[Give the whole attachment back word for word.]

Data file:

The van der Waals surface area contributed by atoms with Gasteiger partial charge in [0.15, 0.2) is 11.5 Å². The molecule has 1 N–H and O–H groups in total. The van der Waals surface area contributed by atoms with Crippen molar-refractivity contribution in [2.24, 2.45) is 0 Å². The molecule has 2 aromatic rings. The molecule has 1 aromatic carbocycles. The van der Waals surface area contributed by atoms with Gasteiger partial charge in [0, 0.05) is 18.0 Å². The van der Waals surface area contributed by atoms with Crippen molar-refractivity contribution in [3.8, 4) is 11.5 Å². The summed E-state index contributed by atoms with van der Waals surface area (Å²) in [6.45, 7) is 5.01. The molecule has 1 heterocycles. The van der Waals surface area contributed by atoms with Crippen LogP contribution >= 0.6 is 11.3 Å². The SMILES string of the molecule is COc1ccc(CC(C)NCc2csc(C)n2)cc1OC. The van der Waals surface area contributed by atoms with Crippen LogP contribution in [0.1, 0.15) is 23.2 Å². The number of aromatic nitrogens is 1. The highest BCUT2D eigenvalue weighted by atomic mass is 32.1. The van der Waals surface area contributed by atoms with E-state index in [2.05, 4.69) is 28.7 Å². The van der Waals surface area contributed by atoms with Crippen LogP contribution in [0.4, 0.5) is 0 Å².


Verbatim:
The van der Waals surface area contributed by atoms with Gasteiger partial charge in [0.15, 0.2) is 11.5 Å². The molecule has 1 N–H and O–H groups in total. The van der Waals surface area contributed by atoms with Crippen molar-refractivity contribution in [2.24, 2.45) is 0 Å². The molecule has 2 aromatic rings. The molecule has 1 aromatic carbocycles. The van der Waals surface area contributed by atoms with Gasteiger partial charge in [0, 0.05) is 18.0 Å². The van der Waals surface area contributed by atoms with Crippen molar-refractivity contribution in [3.8, 4) is 11.5 Å². The summed E-state index contributed by atoms with van der Waals surface area (Å²) in [6.45, 7) is 5.01. The molecule has 1 heterocycles. The van der Waals surface area contributed by atoms with Crippen LogP contribution >= 0.6 is 11.3 Å². The SMILES string of the molecule is COc1ccc(CC(C)NCc2csc(C)n2)cc1OC. The van der Waals surface area contributed by atoms with Crippen LogP contribution in [0.1, 0.15) is 23.2 Å². The number of aromatic nitrogens is 1. The highest BCUT2D eigenvalue weighted by atomic mass is 32.1. The van der Waals surface area contributed by atoms with E-state index in [2.05, 4.69) is 28.7 Å². The van der Waals surface area contributed by atoms with Crippen LogP contribution in [0.4, 0.5) is 0 Å².